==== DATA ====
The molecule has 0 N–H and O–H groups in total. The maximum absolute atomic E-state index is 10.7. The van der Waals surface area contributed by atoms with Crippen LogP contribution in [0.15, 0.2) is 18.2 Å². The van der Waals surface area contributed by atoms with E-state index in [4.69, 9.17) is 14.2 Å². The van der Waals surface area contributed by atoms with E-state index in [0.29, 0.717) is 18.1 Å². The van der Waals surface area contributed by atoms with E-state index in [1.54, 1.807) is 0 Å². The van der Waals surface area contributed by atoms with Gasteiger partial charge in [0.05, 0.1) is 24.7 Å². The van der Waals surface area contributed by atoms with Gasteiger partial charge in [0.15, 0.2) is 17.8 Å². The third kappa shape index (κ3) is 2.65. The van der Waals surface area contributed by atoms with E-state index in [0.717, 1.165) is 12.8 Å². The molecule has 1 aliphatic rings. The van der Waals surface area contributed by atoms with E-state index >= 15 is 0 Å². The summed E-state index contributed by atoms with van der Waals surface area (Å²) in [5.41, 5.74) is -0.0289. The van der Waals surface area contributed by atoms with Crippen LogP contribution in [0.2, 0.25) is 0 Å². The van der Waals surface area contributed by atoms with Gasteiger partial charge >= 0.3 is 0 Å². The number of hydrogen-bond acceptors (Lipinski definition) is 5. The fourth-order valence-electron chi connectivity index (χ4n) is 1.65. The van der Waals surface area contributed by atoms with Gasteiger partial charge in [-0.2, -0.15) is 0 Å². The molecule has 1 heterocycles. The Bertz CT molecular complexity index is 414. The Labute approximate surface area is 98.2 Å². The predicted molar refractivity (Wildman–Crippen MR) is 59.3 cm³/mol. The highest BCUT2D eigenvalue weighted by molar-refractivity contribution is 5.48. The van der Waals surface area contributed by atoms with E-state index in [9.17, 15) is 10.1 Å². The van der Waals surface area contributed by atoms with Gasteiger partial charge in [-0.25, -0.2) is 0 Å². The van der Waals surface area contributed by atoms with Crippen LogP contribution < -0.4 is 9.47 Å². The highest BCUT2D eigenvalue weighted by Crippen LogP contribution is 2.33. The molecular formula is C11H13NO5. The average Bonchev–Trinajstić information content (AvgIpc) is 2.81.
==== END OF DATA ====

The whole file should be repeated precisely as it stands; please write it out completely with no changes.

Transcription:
The molecule has 0 N–H and O–H groups in total. The maximum absolute atomic E-state index is 10.7. The van der Waals surface area contributed by atoms with Crippen LogP contribution in [0.15, 0.2) is 18.2 Å². The van der Waals surface area contributed by atoms with E-state index in [4.69, 9.17) is 14.2 Å². The van der Waals surface area contributed by atoms with E-state index in [0.29, 0.717) is 18.1 Å². The van der Waals surface area contributed by atoms with E-state index in [1.54, 1.807) is 0 Å². The van der Waals surface area contributed by atoms with Gasteiger partial charge in [0.05, 0.1) is 24.7 Å². The van der Waals surface area contributed by atoms with Gasteiger partial charge in [0.15, 0.2) is 17.8 Å². The third kappa shape index (κ3) is 2.65. The van der Waals surface area contributed by atoms with E-state index in [0.717, 1.165) is 12.8 Å². The molecule has 1 aliphatic rings. The van der Waals surface area contributed by atoms with E-state index >= 15 is 0 Å². The summed E-state index contributed by atoms with van der Waals surface area (Å²) in [5.41, 5.74) is -0.0289. The van der Waals surface area contributed by atoms with Crippen LogP contribution in [0.2, 0.25) is 0 Å². The van der Waals surface area contributed by atoms with Gasteiger partial charge >= 0.3 is 0 Å². The number of hydrogen-bond acceptors (Lipinski definition) is 5. The fourth-order valence-electron chi connectivity index (χ4n) is 1.65. The van der Waals surface area contributed by atoms with Gasteiger partial charge in [-0.2, -0.15) is 0 Å². The molecule has 1 heterocycles. The Bertz CT molecular complexity index is 414. The Labute approximate surface area is 98.2 Å². The predicted molar refractivity (Wildman–Crippen MR) is 59.3 cm³/mol. The highest BCUT2D eigenvalue weighted by molar-refractivity contribution is 5.48. The van der Waals surface area contributed by atoms with E-state index in [9.17, 15) is 10.1 Å². The van der Waals surface area contributed by atoms with Gasteiger partial charge in [-0.25, -0.2) is 0 Å². The van der Waals surface area contributed by atoms with Crippen LogP contribution < -0.4 is 9.47 Å². The highest BCUT2D eigenvalue weighted by Crippen LogP contribution is 2.33. The molecular formula is C11H13NO5. The average Bonchev–Trinajstić information content (AvgIpc) is 2.81.